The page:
Q. And whether or not you knew at that point in time when you were in the conversation on the SVTCS that the Ambassador was missing versus still in the safe haven and the death of Mr. Smith, did you have any sense during the SVTCS that there was a lack of urgency about addressing the safety of our personnel in Benghazi from anyone in the interagency?
A. Quite the opposite. It was really a conversation about what else can be done, is anything being missed, is there any other opportunity, asset, avenue, information that we could take or deploy. And so it was very much almost -- I'm a military brat -- but almost Military, in terms of X, Y, Z. Have we done A, B, C in terms of trying to step through the different avenues.
Q. So, back to the night of the attacks, you had indicated, you know, the work that was being done and communications with regard to a military response. And we talked a little bit about the Secretary's engagement with the host nation and what she was doing with regard to trying to amass and cajole and wheedle, potentially, any support there. With regard to our own military assets, did you ever convey any message that indicated that the U.S. military should not fully engage and do whatever it could to assist our people on the ground?
Q. And what about the Secretary? To the extent you had any visibility on that, did she ever do anything to indicate that our military should not fully engage and do whatever it could to help our personnel?
A. No. She was pretty emphatic about wanting whatever to be done and whatever were assets that could be deployed, if that was both effective and possible to be done. Obviously, it was a challenging environment given that our compound had been overrun. And so you want to ensure that, as you also are thinking about who else might go in, how they are able to do that effectively. But my observation and impression and, obviously, engagements were around what can be done, what can be sent, and how can that be done best. There was not any notion of not doing that to the fullest amount that was practical, effective, and possible.
Q. So, understanding that that decision about military assets and when they're sent and which assets is not one to be made by the State Department, it was certainly your experience that, in every conversation and in every way, that both you and the Secretary did urge our military to do, certainly, whatever it could in their best judgment and with the resources that were available?
A. That is my impression. And it's also my impression that that's what they sought to do. I mean, we never felt unsupported by them.
Q. Did you ever get any sense that they were failing to also take into account, in addition to Benghazi, other potential problems -- the potential attack on the embassy in Tripoli, whether there would be further unrest in Egypt or anything throughout the region? Did they allow that to fall under the radar as they were focused on Benghazi?
A. Our military?
A. That's not my impression at all.
Q. Did Secretary Clinton request that military assets be deployed?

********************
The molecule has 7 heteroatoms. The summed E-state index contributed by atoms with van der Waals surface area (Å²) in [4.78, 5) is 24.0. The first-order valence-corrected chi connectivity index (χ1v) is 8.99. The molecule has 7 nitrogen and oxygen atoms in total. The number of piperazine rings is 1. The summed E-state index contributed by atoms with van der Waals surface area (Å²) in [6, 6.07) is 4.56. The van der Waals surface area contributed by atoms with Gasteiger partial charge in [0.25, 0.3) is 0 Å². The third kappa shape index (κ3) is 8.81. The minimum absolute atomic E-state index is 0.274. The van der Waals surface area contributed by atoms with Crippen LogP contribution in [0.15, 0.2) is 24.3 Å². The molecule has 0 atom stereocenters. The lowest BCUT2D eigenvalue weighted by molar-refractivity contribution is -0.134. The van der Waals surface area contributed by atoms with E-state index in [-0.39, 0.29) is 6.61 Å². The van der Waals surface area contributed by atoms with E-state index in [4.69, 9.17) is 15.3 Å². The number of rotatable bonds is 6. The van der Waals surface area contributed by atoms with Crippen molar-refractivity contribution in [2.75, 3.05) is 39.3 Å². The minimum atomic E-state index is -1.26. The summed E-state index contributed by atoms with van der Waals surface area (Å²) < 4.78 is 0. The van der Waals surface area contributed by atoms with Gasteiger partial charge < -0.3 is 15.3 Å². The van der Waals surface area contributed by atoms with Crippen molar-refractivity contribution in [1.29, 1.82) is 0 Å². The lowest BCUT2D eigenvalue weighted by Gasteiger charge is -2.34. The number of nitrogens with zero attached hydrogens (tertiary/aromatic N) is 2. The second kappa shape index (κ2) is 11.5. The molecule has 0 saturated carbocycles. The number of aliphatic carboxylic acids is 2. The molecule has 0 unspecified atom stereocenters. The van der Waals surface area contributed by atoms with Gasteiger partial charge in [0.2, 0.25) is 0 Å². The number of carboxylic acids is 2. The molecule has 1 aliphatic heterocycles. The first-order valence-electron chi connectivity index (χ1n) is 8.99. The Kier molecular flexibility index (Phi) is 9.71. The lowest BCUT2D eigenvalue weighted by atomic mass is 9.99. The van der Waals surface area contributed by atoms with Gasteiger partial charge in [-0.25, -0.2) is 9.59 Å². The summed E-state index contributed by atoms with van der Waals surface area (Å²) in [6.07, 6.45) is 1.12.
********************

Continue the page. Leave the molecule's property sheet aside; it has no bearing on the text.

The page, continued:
A. She actually on our SVTCS -- which obviously had the presence of a number of different agencies of which I believe DOD was one -- said we need to be taking whatever steps we can, to do whatever we can to secure our people. And I can remember that someone from the White House said that the President was 100 percent behind whatever needed to be done and we needed to do whatever needed to be done. And that's, you know, that's what he would expect, but it's also what was said.
Q. But in that timeframe
A. And so she was on that SVTCS and did speak to the need to see what assets could be deployed for our team. And I believe in that SVTCS, also DOD would have likely been a participant.
Q. Do you recall who from DOD was participating?
A. No. That's what I was trying to recall. But I don’t.
Q. Does the name Jeremy Bash ring a bell with you?
A. Jeremy Bash I believe was the chief of staff at DOD. It is quite plausible he might have been on the SVTCS, but I don't know that so I don’t want to make a misrepresentation.
Mr. Cummings. All right. I just have a few questions. Did you ever get the sense or impression that Secretary Clinton
was not fully engaged in the crisis response with regard to Benghazi?
Ms. Mills. No. Quite the contrary; she was very engaged. And I think, as I said maybe a little bit earlier, it took some people aback when she even decided to go to a staff-level SVTCS because she was deeply concerned about and engaged in what needed to be done to secure our team and hopefully bring them to safety.
The transcribed interview of the Defense Attaché by the Oversight and Government Reform Committee in January 2014:
Congress has already interviewed the Defense Attaché who was the senior Defense Official on the ground in Libya on the night of the attacks. He made clear that the Libyan government had approved the flight clearances. He said:
“[W]e had a green light from the Government of Libya to bring it in. It was just a question of when we’re going to know the specific information that goes into a standard flight clearance request.”